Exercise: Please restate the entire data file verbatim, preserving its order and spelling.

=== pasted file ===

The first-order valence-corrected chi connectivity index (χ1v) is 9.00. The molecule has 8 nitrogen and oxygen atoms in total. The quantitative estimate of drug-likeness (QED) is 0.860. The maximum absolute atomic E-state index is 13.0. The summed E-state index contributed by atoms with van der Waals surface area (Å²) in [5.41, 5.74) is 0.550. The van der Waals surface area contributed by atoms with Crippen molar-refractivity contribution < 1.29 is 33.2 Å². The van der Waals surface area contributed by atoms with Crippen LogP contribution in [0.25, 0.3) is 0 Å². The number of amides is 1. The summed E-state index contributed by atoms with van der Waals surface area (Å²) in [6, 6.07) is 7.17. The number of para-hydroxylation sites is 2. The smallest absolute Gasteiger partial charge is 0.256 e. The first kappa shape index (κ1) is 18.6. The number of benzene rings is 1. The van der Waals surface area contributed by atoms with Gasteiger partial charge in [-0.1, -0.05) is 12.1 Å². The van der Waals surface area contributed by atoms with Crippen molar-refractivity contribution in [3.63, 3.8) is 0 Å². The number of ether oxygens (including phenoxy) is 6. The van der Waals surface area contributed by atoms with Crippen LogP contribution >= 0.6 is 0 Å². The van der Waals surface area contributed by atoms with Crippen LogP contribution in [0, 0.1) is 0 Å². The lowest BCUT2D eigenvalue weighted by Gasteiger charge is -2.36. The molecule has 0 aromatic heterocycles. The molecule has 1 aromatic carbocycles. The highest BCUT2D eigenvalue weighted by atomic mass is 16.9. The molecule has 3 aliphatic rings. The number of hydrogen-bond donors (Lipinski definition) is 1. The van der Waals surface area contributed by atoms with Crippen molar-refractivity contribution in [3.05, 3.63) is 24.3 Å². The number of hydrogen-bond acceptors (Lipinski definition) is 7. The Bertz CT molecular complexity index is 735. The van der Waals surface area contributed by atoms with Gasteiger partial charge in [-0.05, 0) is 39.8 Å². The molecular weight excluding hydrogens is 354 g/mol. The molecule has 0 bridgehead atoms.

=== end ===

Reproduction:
The first-order valence-corrected chi connectivity index (χ1v) is 9.00. The molecule has 8 nitrogen and oxygen atoms in total. The quantitative estimate of drug-likeness (QED) is 0.860. The maximum absolute atomic E-state index is 13.0. The summed E-state index contributed by atoms with van der Waals surface area (Å²) in [5.41, 5.74) is 0.550. The van der Waals surface area contributed by atoms with Crippen molar-refractivity contribution < 1.29 is 33.2 Å². The van der Waals surface area contributed by atoms with Crippen LogP contribution in [0.25, 0.3) is 0 Å². The number of amides is 1. The summed E-state index contributed by atoms with van der Waals surface area (Å²) in [6, 6.07) is 7.17. The number of para-hydroxylation sites is 2. The smallest absolute Gasteiger partial charge is 0.256 e. The first kappa shape index (κ1) is 18.6. The number of benzene rings is 1. The van der Waals surface area contributed by atoms with Gasteiger partial charge in [-0.1, -0.05) is 12.1 Å². The van der Waals surface area contributed by atoms with Crippen molar-refractivity contribution in [3.63, 3.8) is 0 Å². The number of ether oxygens (including phenoxy) is 6. The van der Waals surface area contributed by atoms with Crippen LogP contribution >= 0.6 is 0 Å². The van der Waals surface area contributed by atoms with Crippen LogP contribution in [0, 0.1) is 0 Å². The lowest BCUT2D eigenvalue weighted by Gasteiger charge is -2.36. The molecule has 0 aromatic heterocycles. The molecule has 1 aromatic carbocycles. The highest BCUT2D eigenvalue weighted by atomic mass is 16.9. The molecule has 3 aliphatic rings. The number of hydrogen-bond donors (Lipinski definition) is 1. The van der Waals surface area contributed by atoms with Crippen molar-refractivity contribution in [3.05, 3.63) is 24.3 Å². The number of hydrogen-bond acceptors (Lipinski definition) is 7. The Bertz CT molecular complexity index is 735. The van der Waals surface area contributed by atoms with Gasteiger partial charge in [-0.05, 0) is 39.8 Å². The molecular weight excluding hydrogens is 354 g/mol. The molecule has 0 bridgehead atoms.